Nick Thomas teaches at Auburn University at Montgomery, in Alabama, and has written features, columns, and interviews for numerous magazines and newspapers. He’s visiting the University of Maine this summer.
Our travels from Alabama to Maine this summer recently took us east along Route 1 to the town of Columbia Falls.
With a population under 500 according to the 2020 census, it’s a blink-and-you’ll-miss-it village worth visiting to appreciate the charming architecture of the Bucknam, Ruggles and Columbia houses listed on the National Register of Historic Places — and a few surprises.
Crossing the small, unassuming bridge over the Pleasant River just past the former Union Church — built a decade before the beginning of the Civil War, later becoming the town hall and now housing the town’s library and archives — several people milled around gazing over the river, so we stopped to investigate.
Nearby, a row of deep pink rugosa rose bushes formed a partial border to the river below. A pair of solitary paler pink peony shrubs were nearby.
“Those peonies on the left, my mother planted them years ago,” Roberta Hammond, a longtime resident and local historian, told me.
Behind the colorful blooms, the rushing water swept by exposed bedrock and cascaded over partially submerged boulders and decaying fallen tree trunks. Channeling its way through a large gap in a broken containment wall — the remnants of an old, abandoned dam — the water dropped several feet into a small pond before discharging into the Pleasant River.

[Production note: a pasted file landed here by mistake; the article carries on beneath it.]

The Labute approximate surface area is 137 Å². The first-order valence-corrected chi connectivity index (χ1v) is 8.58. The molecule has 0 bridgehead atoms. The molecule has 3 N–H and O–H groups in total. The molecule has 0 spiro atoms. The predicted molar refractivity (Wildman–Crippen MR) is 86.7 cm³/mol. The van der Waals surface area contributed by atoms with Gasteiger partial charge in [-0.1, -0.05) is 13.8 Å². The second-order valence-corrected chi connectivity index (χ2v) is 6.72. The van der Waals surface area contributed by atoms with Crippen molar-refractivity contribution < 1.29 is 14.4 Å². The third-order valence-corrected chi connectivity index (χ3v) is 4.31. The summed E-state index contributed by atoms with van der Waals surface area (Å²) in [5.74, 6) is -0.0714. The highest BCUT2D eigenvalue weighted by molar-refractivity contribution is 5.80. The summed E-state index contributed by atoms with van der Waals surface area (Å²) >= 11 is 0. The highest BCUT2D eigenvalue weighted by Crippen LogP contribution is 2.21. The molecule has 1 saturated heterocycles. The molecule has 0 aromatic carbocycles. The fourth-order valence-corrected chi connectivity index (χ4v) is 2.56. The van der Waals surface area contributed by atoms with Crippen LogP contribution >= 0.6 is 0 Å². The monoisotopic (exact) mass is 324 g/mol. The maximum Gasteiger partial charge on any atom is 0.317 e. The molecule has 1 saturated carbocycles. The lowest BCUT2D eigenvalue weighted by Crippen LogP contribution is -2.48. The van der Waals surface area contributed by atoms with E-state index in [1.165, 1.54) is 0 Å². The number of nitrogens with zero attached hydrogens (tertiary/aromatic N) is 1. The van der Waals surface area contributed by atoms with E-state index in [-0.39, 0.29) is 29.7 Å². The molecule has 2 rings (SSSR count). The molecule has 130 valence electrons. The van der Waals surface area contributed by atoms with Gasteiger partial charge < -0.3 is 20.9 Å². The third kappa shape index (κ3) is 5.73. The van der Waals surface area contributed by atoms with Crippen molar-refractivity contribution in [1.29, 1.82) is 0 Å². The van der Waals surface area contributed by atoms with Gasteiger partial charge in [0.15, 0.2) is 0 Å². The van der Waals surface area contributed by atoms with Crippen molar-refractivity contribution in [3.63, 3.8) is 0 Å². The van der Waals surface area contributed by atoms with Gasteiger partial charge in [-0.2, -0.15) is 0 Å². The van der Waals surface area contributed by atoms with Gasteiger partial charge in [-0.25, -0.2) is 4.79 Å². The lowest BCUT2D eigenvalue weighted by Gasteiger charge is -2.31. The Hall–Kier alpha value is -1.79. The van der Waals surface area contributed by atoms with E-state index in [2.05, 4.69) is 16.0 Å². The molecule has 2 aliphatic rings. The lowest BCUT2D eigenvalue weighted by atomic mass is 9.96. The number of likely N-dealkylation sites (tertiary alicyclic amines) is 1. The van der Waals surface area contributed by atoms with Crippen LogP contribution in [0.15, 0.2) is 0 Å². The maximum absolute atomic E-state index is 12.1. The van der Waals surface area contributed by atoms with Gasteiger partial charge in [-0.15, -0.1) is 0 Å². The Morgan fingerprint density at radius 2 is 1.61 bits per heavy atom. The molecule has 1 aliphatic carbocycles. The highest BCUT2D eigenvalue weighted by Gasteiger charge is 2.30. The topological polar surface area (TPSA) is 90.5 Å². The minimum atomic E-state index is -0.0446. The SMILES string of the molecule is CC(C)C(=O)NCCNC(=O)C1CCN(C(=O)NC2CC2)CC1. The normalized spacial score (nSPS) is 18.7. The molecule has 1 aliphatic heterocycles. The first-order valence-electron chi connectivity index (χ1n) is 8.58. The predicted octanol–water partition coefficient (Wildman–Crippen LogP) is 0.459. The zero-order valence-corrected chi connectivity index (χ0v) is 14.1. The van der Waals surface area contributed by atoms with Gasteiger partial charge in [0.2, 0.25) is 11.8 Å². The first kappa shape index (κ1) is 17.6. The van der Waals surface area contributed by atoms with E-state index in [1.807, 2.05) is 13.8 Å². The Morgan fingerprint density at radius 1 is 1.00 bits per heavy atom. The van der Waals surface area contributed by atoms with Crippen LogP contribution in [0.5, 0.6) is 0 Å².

A modest wooded area overlooked the water, creating a picture-perfect postcard setting that we have seen in many Maine towns this summer. But Columbia Falls held a surprise — a couple in fact, not immediately obvious to the casual visitor.
It was suggested I should walk down toward the water and look for the hidden hobbit house.
“Hobbit house,” I inquired, thinking perhaps we had stumbled upon the filming of a new Peter Jackson epic.
“My husband built it,” Hammond said.
Concealed within the hillside and not visible from the road, lay a quaint, diminutive dwelling modeled after homes from the famous Tolkien fantasy. And when I gently pried open the tiny yellow door, inside I found … well, you’ll have to explore that yourself!
But the miniature hobbit hut wasn’t the only surprise that day.
“The river is a popular spot for birds, just look at the seagulls after the alewives,” Hammond noted.
The gregarious gulls made no secret of their mission — stalking the waters for a meal — while others lodged in an almost ominous Hitchcockian manner on the metal roof of the nearby Pleasant River Fish Hatchery building, presumably digesting their recent catch, or planning another.
After moving closer to the bridge to photograph the flowing waters and gulls from a different angle, we were in for a real treat.
Looking more closely, I noticed a dark speck perched atop a dead tree about a quarter-mile away that was clearly the outline of a bird of prey. Squinting, I switched to a modest (200 mm) telephoto lens that revealed a bald eagle, hidden by another tree in my previous photo. I was told the area was a frequent stopping point for these grand raptors.
Though my chief photographic goal on this trip was to photograph moose, the bald eagle is especially awe-inspiring through a camera lens. Just look at its authoritative gaze as it rests unchallenged as master of its domain below.
This unexpected discovery will remain one of many treasured memories from this visit to Maine.